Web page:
Your Holiday Disaster

How Margot Lawrence went to pieces on a family camping trip to Legoland
In The summer of 1995 we decided to drive from London through Holland, Germany and Denmark to Legoland.

We booked a cheap ferry crossing to Ostend which left Ramsgate at 3.30am. There were no refreshments, and our fellow passengers were almost exclusively Belgian lorry drivers. Great mounds of flabby flesh adorned with tattoos rose and fell in heavy slumber while my husband and I struggled to keep our eyes open to watch our children who bounded up and down the decks.

On disembarking we set off towards Amsterdam for a pre-arranged visit with my aunt and uncle before continuing towards Denmark. We were held up by a motorway accident and then got lost, arriving three hours late, with their enthusiasm for seeing us evaporated. After half-an-hour of strained conversation we drove north to a campsite at Schloor and put up our tents. At supper time, we discovered we had left our camping table and chairs behind, so we ate our soup over our laps while it dripped down our clothes.

The next morning I woke up with a raging temperature and spent two days sweating and shivering in the tent, giving up all idea of proceeding to Denmark. On the third day I raised myself with a monumental effort and drove the family to the nearest beach. We arrived to find a crowd gathered on the sand around a gruesome scene of a middle-aged man being given emergency treatment by paramedics while his frantic wife and daughter looked on helplessly. He died a few minutes later.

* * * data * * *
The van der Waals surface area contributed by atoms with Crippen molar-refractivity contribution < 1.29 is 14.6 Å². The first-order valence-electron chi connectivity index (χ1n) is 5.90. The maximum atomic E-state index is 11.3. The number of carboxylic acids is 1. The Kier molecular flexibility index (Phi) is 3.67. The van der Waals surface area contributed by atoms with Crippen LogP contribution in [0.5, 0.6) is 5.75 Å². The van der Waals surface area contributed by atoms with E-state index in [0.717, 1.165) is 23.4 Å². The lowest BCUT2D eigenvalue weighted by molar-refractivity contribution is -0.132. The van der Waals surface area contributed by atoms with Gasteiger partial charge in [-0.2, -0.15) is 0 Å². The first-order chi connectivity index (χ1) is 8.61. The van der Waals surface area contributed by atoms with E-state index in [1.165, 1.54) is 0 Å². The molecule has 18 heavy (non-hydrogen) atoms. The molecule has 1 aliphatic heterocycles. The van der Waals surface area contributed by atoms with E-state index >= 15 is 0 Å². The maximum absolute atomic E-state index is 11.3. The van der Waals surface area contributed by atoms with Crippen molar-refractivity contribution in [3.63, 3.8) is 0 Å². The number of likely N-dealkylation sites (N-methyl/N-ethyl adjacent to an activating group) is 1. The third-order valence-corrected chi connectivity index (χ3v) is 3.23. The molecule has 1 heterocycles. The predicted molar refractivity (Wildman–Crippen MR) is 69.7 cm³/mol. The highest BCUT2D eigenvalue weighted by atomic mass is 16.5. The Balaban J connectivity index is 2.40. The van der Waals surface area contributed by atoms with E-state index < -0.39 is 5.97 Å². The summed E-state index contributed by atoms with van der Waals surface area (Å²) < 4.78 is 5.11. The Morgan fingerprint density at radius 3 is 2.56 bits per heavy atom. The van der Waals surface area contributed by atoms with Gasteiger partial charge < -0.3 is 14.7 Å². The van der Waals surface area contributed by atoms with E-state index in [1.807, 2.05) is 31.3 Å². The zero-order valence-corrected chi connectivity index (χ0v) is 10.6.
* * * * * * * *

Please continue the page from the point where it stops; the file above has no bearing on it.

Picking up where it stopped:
On day five I woke up and the toddler had wet the camp-bed mattress we were sharing. "We're going home," my husband declared. I found myself behind the wheel of the car heading for England. I was the sole driver. Four hours later after meandering along the Dutch estuaries looking for a hotel, with me feeling violently ill, we finally discovered one with vacancies. We were the only guests. The proprietor looked shifty and I half expected the theme music from Psycho to blare through the narrow dark corridors.

The next day we paid our exorbitant bill and drove to Dunkirk. At the ferry terminal we were told we'd have to wait eight hours for the next boat. After pleading with officials they squeezed in our car. During the crossing I vomited several times! My eyes were wild and staring and my face a sort of yellowy-green.

Back in London I collapsed in bed. It was a bank holiday weekend and I couldn't see a doctor for four days. On Tuesday morning my friend drove me to the surgery. The doctor went away with a sample of bright orange wee I'd brought and came back. "You have Hepatitis A," he said. "Of course it will have to be confirmed with a blood test."

I still feel nauseous every time I see a windmill or a pair of clogs.